Random guy knows randomly whose life story embarrasses us all, News from Singapore



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We come across hundreds of strangers a day, but with whom do we talk? For many, it is almost zero.

Maybe we feel awkward. Or maybe it's because we do not want to be scary. Some of us may even be afraid to receive STOMP-ed. But as one man discovered this week, an unexpected conversation with a stranger might end up as a source of inspiration to change life.

A Twitter user Minionman posted a topic on Twitter on June 18, reporting his meeting at the MRT with a stranger who had praised him on his shirt. He initially felt that the stranger was "half disconnected," but something forced him to stay and talk.

This stranger turned out to be Takalah Tan, a survivor of traumatic brain injury. True to its name, which means "can not miss" in Malay, Tan has a truly inspiring and winning story to tell.

THE ACCIDENT

In 1994, Tan Kok Liang was at the peak of his life.

He was a brilliant young man who lived life to the fullest. According to a resource from Successpedia Asia, he was a commando, lightweight boxing champion, cross country runner and swimmer. He graduated from the National University of Singapore and started working in a multinational company.

Just a week before he started working, the unthinkable happened – Tan got into a motorcycle accident.

He collided with a police car on an expressway and was thrown 70m. Knocking on the ground without his helmet, he lost all of his brain water and, according to another feature on the Singapore Red Cross website, a third of his blood.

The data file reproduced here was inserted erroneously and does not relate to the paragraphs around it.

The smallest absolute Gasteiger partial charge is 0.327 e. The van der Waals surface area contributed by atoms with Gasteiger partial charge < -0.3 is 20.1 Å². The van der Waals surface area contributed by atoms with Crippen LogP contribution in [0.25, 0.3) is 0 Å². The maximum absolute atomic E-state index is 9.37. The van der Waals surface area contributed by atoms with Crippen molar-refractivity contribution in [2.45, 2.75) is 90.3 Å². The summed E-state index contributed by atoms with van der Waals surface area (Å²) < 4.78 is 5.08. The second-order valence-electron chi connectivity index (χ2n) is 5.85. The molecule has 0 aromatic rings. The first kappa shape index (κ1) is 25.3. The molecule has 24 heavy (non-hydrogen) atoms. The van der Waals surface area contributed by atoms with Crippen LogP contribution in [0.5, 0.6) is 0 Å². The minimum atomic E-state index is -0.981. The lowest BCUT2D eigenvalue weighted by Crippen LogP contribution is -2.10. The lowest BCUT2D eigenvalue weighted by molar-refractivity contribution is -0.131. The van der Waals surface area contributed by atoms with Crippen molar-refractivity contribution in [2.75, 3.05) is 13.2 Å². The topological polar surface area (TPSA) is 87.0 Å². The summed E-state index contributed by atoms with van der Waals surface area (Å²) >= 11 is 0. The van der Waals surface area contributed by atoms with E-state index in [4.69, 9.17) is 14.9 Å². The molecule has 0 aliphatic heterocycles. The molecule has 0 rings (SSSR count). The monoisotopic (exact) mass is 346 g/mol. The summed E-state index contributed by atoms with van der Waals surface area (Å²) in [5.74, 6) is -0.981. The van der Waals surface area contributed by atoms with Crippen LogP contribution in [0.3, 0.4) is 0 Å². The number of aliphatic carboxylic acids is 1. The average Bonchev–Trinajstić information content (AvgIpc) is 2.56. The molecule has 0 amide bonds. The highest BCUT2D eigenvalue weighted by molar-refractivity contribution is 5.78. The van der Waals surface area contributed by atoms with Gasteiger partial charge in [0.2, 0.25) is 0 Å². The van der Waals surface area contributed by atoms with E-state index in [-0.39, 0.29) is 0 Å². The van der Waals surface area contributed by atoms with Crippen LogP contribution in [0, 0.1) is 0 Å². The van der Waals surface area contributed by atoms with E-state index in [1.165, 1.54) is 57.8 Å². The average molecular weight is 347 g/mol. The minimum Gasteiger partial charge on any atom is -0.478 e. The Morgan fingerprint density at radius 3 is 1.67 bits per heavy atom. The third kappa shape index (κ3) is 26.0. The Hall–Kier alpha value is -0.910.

He also shifted his left shoulder, fractured three of the ribs on the right side and fractured completely and shortened the right shin by 1.5 inches.

Her neurosurgeon told her that he had lost all of his memory and half of his brain.

RECOVERY AND BACK

True to his name "Takalah", which he started using in 1984, he kept walking.

One of the first things he did after the accident was to go to the library and read the human body.

(Albert) Einstein, after his death, they searched his brain and found that he used less than 10% of his brain.

It was a difficult battle because Tan had to relearn things as simple as speech. By sheer determination, he went back to school and became a teacher only six years after the accident.

He also learned to swim again and said that he can swim two inches from a pool with only one breath.

For Minionman, what stood out in his conversation with Tan was the positivity of the latter.

Minionman also went on to say that Tan is "humanity at its best".

For a man who has been through so much, Tan is an extraordinarily generous person. Grateful for the blood transfusions that have saved his life, he donates blood on a quarterly basis, registering his 50th donation in 2016, according to the Singapore Red Cross.

What started as a random encounter ended with Minionman exchanging contacts with Tan to find out more about how he could help with the many causes Tan defends.

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